A computer is not a legal entity and cannot undertake any legal acts. Therefore, two perspectives have risen in the legal doctrine to explain how automatic transactions still can conclude a legally binding agreement. Since a computer lacks legal competence and lacks the ability to express intent, the argument refers to the agreement between parties as a hypothetical intent that is being reflected in all future deals. By “signing up”, the parties agree on an automatic routine that includes future agreements. However, since the parties lack knowledge about the specifics of the future agreements, it could be argued that an actual declaration of intent is missing.
The other argument is a more objective view on the closing mechanism of an agreement, and points at the surrounding circumstances of the agreement. The effects of the agreement occur as a result of the combined circumstances, and therefore the agreement becomes binding. In this case, the traditional declaration of intent does not exist, but the effects of the agreement arise through the specific situation. Intercessors of this standpoint claims an argument for a hypothetic intent to be forced and constrained, in comparison to an objective view of the express of intent that is ductile to a complex system. According to principles within the Swedish contract law, a person presenting intent can fulfil the requirements of declared intent, whether a conventional way of communicating this intent is used or not. In the case where a visible circumstance that impresses a declaration of intent exists for the other party, the requirement of declared intent is met.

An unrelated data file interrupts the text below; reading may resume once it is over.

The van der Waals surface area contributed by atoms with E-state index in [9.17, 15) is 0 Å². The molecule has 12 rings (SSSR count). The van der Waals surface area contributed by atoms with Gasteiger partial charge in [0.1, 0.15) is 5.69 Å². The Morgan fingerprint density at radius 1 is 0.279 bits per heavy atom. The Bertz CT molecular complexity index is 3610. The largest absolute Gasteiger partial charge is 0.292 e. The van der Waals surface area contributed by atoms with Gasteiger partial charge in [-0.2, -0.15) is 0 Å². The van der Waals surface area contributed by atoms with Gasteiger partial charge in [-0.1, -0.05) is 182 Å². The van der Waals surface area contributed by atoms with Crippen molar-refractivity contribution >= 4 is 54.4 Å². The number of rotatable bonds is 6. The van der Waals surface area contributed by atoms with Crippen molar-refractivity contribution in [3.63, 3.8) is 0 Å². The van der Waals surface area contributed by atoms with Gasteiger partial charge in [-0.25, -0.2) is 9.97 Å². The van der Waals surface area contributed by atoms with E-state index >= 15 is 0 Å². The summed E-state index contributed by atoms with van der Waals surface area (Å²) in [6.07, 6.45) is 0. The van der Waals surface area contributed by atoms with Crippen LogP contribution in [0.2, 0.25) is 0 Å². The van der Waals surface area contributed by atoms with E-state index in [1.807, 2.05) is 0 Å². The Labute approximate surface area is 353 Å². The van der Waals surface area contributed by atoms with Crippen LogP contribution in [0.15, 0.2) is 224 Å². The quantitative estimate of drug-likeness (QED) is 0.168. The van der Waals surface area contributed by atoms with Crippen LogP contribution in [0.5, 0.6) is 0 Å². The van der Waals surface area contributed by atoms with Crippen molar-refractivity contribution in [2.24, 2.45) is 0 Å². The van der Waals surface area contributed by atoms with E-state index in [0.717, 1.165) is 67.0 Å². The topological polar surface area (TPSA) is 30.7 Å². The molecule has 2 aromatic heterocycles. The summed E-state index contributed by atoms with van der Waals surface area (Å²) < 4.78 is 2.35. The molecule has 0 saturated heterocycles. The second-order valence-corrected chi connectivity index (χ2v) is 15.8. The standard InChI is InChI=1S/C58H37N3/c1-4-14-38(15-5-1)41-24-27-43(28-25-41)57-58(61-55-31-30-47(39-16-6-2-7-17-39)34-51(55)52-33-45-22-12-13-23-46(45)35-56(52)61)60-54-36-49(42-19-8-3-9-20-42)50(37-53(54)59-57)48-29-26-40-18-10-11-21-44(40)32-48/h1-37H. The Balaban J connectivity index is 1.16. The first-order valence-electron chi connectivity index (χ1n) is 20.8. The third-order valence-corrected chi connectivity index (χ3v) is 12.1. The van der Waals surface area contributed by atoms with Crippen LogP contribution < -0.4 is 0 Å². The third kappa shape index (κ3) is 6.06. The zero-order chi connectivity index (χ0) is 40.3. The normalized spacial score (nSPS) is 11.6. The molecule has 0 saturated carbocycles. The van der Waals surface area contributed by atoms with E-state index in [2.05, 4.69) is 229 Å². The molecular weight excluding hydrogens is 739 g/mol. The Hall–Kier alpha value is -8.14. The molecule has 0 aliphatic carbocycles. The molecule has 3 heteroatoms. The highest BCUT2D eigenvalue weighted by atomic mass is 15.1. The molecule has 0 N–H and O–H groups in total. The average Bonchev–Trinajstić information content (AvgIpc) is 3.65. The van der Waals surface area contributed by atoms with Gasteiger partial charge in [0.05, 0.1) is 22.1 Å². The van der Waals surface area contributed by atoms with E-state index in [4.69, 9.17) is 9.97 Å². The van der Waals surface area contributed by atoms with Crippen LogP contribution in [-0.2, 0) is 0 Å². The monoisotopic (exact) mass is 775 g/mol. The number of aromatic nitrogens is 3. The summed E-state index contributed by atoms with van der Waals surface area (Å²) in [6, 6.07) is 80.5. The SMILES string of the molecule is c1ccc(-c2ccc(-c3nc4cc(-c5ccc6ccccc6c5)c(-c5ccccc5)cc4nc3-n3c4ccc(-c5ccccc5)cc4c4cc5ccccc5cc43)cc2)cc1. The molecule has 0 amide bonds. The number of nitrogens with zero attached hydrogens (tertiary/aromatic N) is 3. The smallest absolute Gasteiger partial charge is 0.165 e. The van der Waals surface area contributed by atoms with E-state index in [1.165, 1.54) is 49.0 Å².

In summary, it is not clear what principles of Swedish contract law that apply when it comes to smart contracts concluded through blockchain-based systems, with no or limited human input. Despite that, there is an endorsement that the parties’ intents have been declared and fulfilled. The Swedish legislation does not in itself constitute a holdback for the use of blockchain or smart contracts. The legislation applicable in normal situations concerning conclusions of agreement, should in large parts be directly applicable to contracts made with limited or no human input. Over time, case law will be developed and models for interpretation will help to clarify the implementation of blockchain and smart contracts.